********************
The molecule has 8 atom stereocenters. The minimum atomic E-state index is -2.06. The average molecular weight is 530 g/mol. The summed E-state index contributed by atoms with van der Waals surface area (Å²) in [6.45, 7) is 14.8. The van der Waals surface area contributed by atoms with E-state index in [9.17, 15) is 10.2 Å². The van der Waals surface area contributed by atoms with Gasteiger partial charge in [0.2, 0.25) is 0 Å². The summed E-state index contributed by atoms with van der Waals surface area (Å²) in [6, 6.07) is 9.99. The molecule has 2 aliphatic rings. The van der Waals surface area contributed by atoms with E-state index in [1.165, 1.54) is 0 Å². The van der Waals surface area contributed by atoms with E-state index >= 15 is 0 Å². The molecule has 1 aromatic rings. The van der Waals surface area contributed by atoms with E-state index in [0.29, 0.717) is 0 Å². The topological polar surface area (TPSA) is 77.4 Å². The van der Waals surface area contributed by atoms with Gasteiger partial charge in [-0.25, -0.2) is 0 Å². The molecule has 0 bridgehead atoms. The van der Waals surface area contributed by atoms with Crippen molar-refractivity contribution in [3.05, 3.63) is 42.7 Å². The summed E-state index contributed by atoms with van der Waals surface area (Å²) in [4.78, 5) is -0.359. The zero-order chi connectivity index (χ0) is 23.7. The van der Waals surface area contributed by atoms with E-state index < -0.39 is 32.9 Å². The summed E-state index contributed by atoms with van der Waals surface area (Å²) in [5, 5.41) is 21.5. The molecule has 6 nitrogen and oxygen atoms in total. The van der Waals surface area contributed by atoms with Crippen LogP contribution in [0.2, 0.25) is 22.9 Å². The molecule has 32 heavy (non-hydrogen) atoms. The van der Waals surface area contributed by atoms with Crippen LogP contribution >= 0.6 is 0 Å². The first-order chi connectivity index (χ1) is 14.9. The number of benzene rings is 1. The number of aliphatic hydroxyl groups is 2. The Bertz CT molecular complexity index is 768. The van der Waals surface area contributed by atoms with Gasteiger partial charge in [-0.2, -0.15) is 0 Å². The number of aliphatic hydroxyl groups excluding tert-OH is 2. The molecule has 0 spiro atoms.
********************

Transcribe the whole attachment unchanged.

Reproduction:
The molecule has 8 atom stereocenters. The minimum atomic E-state index is -2.06. The average molecular weight is 530 g/mol. The summed E-state index contributed by atoms with van der Waals surface area (Å²) in [6.45, 7) is 14.8. The van der Waals surface area contributed by atoms with E-state index in [9.17, 15) is 10.2 Å². The van der Waals surface area contributed by atoms with Gasteiger partial charge in [0.2, 0.25) is 0 Å². The summed E-state index contributed by atoms with van der Waals surface area (Å²) in [6, 6.07) is 9.99. The molecule has 2 aliphatic rings. The van der Waals surface area contributed by atoms with E-state index in [1.165, 1.54) is 0 Å². The van der Waals surface area contributed by atoms with E-state index >= 15 is 0 Å². The molecule has 1 aromatic rings. The van der Waals surface area contributed by atoms with E-state index in [0.29, 0.717) is 0 Å². The topological polar surface area (TPSA) is 77.4 Å². The van der Waals surface area contributed by atoms with Gasteiger partial charge in [-0.25, -0.2) is 0 Å². The molecule has 0 bridgehead atoms. The van der Waals surface area contributed by atoms with Crippen molar-refractivity contribution in [3.05, 3.63) is 42.7 Å². The summed E-state index contributed by atoms with van der Waals surface area (Å²) in [4.78, 5) is -0.359. The zero-order chi connectivity index (χ0) is 23.7. The van der Waals surface area contributed by atoms with E-state index < -0.39 is 32.9 Å². The summed E-state index contributed by atoms with van der Waals surface area (Å²) in [5, 5.41) is 21.5. The molecule has 6 nitrogen and oxygen atoms in total. The van der Waals surface area contributed by atoms with Crippen LogP contribution in [0.2, 0.25) is 22.9 Å². The molecule has 32 heavy (non-hydrogen) atoms. The van der Waals surface area contributed by atoms with Crippen LogP contribution >= 0.6 is 0 Å². The first-order chi connectivity index (χ1) is 14.9. The number of benzene rings is 1. The number of aliphatic hydroxyl groups is 2. The Bertz CT molecular complexity index is 768. The van der Waals surface area contributed by atoms with Gasteiger partial charge in [-0.2, -0.15) is 0 Å². The number of aliphatic hydroxyl groups excluding tert-OH is 2. The molecule has 0 spiro atoms.